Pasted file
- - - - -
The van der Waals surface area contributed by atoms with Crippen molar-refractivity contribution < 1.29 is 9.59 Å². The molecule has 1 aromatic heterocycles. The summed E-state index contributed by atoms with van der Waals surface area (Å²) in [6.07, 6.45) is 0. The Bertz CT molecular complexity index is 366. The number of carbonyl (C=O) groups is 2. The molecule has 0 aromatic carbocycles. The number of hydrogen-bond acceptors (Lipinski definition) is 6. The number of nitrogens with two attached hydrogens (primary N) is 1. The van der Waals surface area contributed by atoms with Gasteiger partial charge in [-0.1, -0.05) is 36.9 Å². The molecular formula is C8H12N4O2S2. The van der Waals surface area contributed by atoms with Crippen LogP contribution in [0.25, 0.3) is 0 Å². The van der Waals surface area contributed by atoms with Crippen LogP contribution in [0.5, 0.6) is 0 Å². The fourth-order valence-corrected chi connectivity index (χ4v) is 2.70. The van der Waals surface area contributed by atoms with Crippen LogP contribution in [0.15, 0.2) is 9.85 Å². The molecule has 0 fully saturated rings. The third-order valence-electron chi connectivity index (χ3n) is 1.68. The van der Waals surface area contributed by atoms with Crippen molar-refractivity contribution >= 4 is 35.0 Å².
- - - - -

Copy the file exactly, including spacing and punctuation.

The van der Waals surface area contributed by atoms with Crippen molar-refractivity contribution < 1.29 is 9.59 Å². The molecule has 1 aromatic heterocycles. The summed E-state index contributed by atoms with van der Waals surface area (Å²) in [6.07, 6.45) is 0. The Bertz CT molecular complexity index is 366. The number of carbonyl (C=O) groups is 2. The molecule has 0 aromatic carbocycles. The number of hydrogen-bond acceptors (Lipinski definition) is 6. The number of nitrogens with two attached hydrogens (primary N) is 1. The van der Waals surface area contributed by atoms with Gasteiger partial charge in [-0.1, -0.05) is 36.9 Å². The molecular formula is C8H12N4O2S2. The van der Waals surface area contributed by atoms with Crippen LogP contribution in [0.25, 0.3) is 0 Å². The van der Waals surface area contributed by atoms with Crippen LogP contribution in [0.5, 0.6) is 0 Å². The fourth-order valence-corrected chi connectivity index (χ4v) is 2.70. The van der Waals surface area contributed by atoms with Crippen LogP contribution in [0.15, 0.2) is 9.85 Å². The molecule has 0 fully saturated rings. The third-order valence-electron chi connectivity index (χ3n) is 1.68. The van der Waals surface area contributed by atoms with Crippen molar-refractivity contribution >= 4 is 35.0 Å².